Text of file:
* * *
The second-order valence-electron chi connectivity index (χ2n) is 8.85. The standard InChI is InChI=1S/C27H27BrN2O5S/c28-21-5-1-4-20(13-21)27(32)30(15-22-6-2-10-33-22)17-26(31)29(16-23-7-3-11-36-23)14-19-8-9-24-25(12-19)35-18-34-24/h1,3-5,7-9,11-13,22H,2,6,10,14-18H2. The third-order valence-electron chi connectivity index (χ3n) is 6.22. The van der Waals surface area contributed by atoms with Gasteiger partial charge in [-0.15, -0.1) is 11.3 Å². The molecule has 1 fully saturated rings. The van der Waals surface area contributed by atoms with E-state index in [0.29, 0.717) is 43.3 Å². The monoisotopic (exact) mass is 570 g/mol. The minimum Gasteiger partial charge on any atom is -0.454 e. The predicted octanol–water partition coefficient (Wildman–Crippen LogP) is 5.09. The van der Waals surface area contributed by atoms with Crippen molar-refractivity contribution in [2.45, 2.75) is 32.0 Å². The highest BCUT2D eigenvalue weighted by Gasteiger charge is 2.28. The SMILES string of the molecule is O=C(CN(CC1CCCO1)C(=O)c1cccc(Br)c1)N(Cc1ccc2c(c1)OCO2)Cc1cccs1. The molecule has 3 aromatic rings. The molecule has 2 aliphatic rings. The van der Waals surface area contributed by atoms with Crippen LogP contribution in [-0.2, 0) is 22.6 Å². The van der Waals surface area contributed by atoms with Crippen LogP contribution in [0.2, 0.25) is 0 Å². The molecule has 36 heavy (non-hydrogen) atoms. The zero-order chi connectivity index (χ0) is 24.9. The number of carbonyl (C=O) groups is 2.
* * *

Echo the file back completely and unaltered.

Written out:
The second-order valence-electron chi connectivity index (χ2n) is 8.85. The standard InChI is InChI=1S/C27H27BrN2O5S/c28-21-5-1-4-20(13-21)27(32)30(15-22-6-2-10-33-22)17-26(31)29(16-23-7-3-11-36-23)14-19-8-9-24-25(12-19)35-18-34-24/h1,3-5,7-9,11-13,22H,2,6,10,14-18H2. The third-order valence-electron chi connectivity index (χ3n) is 6.22. The van der Waals surface area contributed by atoms with Gasteiger partial charge in [-0.15, -0.1) is 11.3 Å². The molecule has 1 fully saturated rings. The van der Waals surface area contributed by atoms with E-state index in [0.29, 0.717) is 43.3 Å². The monoisotopic (exact) mass is 570 g/mol. The minimum Gasteiger partial charge on any atom is -0.454 e. The predicted octanol–water partition coefficient (Wildman–Crippen LogP) is 5.09. The van der Waals surface area contributed by atoms with Crippen molar-refractivity contribution in [2.45, 2.75) is 32.0 Å². The highest BCUT2D eigenvalue weighted by Gasteiger charge is 2.28. The SMILES string of the molecule is O=C(CN(CC1CCCO1)C(=O)c1cccc(Br)c1)N(Cc1ccc2c(c1)OCO2)Cc1cccs1. The molecule has 3 aromatic rings. The molecule has 2 aliphatic rings. The van der Waals surface area contributed by atoms with Crippen LogP contribution in [-0.2, 0) is 22.6 Å². The van der Waals surface area contributed by atoms with Crippen LogP contribution in [0.2, 0.25) is 0 Å². The molecule has 36 heavy (non-hydrogen) atoms. The zero-order chi connectivity index (χ0) is 24.9. The number of carbonyl (C=O) groups is 2.